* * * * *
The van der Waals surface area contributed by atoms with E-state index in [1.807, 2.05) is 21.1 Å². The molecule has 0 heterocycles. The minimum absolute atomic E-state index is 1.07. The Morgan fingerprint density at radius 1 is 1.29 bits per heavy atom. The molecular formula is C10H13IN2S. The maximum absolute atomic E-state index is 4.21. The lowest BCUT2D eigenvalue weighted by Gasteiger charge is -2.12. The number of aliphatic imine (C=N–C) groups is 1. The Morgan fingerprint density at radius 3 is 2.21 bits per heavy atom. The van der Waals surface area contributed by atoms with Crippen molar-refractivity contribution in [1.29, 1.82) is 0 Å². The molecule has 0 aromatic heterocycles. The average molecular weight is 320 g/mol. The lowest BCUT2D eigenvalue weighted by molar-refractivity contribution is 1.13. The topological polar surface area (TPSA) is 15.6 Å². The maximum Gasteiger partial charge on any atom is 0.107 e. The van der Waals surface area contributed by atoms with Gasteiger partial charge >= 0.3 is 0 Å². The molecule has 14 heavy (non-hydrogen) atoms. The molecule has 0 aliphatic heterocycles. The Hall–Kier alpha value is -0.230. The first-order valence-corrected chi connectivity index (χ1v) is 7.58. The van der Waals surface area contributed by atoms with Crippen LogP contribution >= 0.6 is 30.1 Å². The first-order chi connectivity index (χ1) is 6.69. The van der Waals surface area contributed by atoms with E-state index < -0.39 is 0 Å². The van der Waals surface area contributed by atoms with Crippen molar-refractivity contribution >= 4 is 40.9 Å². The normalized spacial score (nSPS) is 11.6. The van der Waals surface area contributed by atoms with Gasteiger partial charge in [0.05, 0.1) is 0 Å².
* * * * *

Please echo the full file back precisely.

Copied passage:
The van der Waals surface area contributed by atoms with E-state index in [1.807, 2.05) is 21.1 Å². The molecule has 0 heterocycles. The minimum absolute atomic E-state index is 1.07. The Morgan fingerprint density at radius 1 is 1.29 bits per heavy atom. The molecular formula is C10H13IN2S. The maximum absolute atomic E-state index is 4.21. The lowest BCUT2D eigenvalue weighted by Gasteiger charge is -2.12. The number of aliphatic imine (C=N–C) groups is 1. The Morgan fingerprint density at radius 3 is 2.21 bits per heavy atom. The van der Waals surface area contributed by atoms with Crippen molar-refractivity contribution in [1.29, 1.82) is 0 Å². The molecule has 0 aromatic heterocycles. The average molecular weight is 320 g/mol. The lowest BCUT2D eigenvalue weighted by molar-refractivity contribution is 1.13. The topological polar surface area (TPSA) is 15.6 Å². The maximum Gasteiger partial charge on any atom is 0.107 e. The van der Waals surface area contributed by atoms with Gasteiger partial charge >= 0.3 is 0 Å². The molecule has 14 heavy (non-hydrogen) atoms. The molecule has 0 aliphatic heterocycles. The Hall–Kier alpha value is -0.230. The first-order valence-corrected chi connectivity index (χ1v) is 7.58. The van der Waals surface area contributed by atoms with Crippen LogP contribution >= 0.6 is 30.1 Å². The first-order chi connectivity index (χ1) is 6.69. The van der Waals surface area contributed by atoms with E-state index < -0.39 is 0 Å². The van der Waals surface area contributed by atoms with Crippen molar-refractivity contribution >= 4 is 40.9 Å². The normalized spacial score (nSPS) is 11.6. The van der Waals surface area contributed by atoms with Gasteiger partial charge in [0.05, 0.1) is 0 Å².